From tiny babies to giant tubeworms – thiotrophic symbiosis at deep-sea hydrothermal vents

author: Monika Bright, Department of Marine Biology, University of Vienna
published: June 17, 2013,   recorded: May 2013,   views: 3737
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Description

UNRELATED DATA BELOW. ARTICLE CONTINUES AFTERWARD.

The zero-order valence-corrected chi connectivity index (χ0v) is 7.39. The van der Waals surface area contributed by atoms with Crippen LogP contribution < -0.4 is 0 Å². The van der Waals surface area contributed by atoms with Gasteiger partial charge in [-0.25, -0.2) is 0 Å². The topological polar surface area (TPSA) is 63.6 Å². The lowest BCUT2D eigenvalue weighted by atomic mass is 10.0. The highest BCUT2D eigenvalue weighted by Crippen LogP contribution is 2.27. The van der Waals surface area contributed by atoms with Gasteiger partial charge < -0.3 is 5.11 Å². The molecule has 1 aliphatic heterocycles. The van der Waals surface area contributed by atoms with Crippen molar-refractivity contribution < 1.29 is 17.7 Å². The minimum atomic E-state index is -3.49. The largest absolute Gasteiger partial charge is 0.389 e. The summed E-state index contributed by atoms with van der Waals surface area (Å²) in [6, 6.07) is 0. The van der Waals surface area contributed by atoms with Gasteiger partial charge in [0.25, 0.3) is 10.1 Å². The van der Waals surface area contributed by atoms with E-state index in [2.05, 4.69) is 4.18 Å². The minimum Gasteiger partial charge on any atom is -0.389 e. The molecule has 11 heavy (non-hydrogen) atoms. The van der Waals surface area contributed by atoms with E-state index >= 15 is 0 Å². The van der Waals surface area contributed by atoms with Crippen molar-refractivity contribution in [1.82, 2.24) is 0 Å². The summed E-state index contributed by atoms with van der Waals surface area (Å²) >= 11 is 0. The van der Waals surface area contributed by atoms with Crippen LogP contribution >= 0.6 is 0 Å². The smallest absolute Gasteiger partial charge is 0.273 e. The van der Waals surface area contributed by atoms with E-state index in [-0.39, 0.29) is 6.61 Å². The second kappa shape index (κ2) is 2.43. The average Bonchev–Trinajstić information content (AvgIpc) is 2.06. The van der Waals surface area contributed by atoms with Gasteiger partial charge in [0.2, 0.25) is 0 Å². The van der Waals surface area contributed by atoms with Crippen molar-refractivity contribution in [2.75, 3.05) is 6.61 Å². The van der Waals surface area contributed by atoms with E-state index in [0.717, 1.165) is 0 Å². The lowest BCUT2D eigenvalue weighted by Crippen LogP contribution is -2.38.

Symbiosis, the ‘living together of differently named organisms’ is ubiquitous. In the sea, thiotrophic symbioses involving sulfur-oxidizing chemolithoautotrophic bacteria and animal or protist hosts are manifold. They occur in a variety of ecosystems with oxic-anoxic interfaces. The endosymbiosis between the giant tubeworm Riftia pachyptila and its endosymbiont Cand. Endoriftia persephone is one of the most exciting and the most well studied thiotrophic symbiosis, despite the facts that they live at deep-sea hydrothermal vents and cannot be cultivated. In this presentation, I will give an overview on the challenges of working in a remote deep-sea ecosystem, accessible only through submersibles, working on a ‘moving’ platform like a research vessel to perform experiments and fixations for later studies in land-based labs at the University of Vienna. I will present some highlights of my research on transmission and maintenance of the giant tubeworm symbiosis. The animals are considered the fastest growing invertebrates we know of. However, they are mouth-, and gutless as adults. Instead of feeding by normal means, the symbionts fix carbon at high rates and translocate nutrients to the host. Both symbiont and host proliferate in a coordinated manner in the symbiont-housing organ, the trophosome and perform a cell cycle with terminal differentiation. Proliferation rates of the host are rapid matching those of cancer cells. While the host is obligatorily associated with its symbiont, the symbiont does not need its host for survival. Once little tubeworm larvae settle they are infected by a few symbionts from the environment through the skin, similar to pathogen infections. The symbiont migrates through several host tissues until it establishes itself in the visceral mesoderm surrounding the foregut and the trophosome is established and the gut is reduced. In small juveniles this process stopped by apoptosis of infected skin tissue. Once the host dies, the symbionts are released back into the environment. Both processes, the transmission to get into the host and the escape from the host, are crucial for understanding this fascinating symbiosis.

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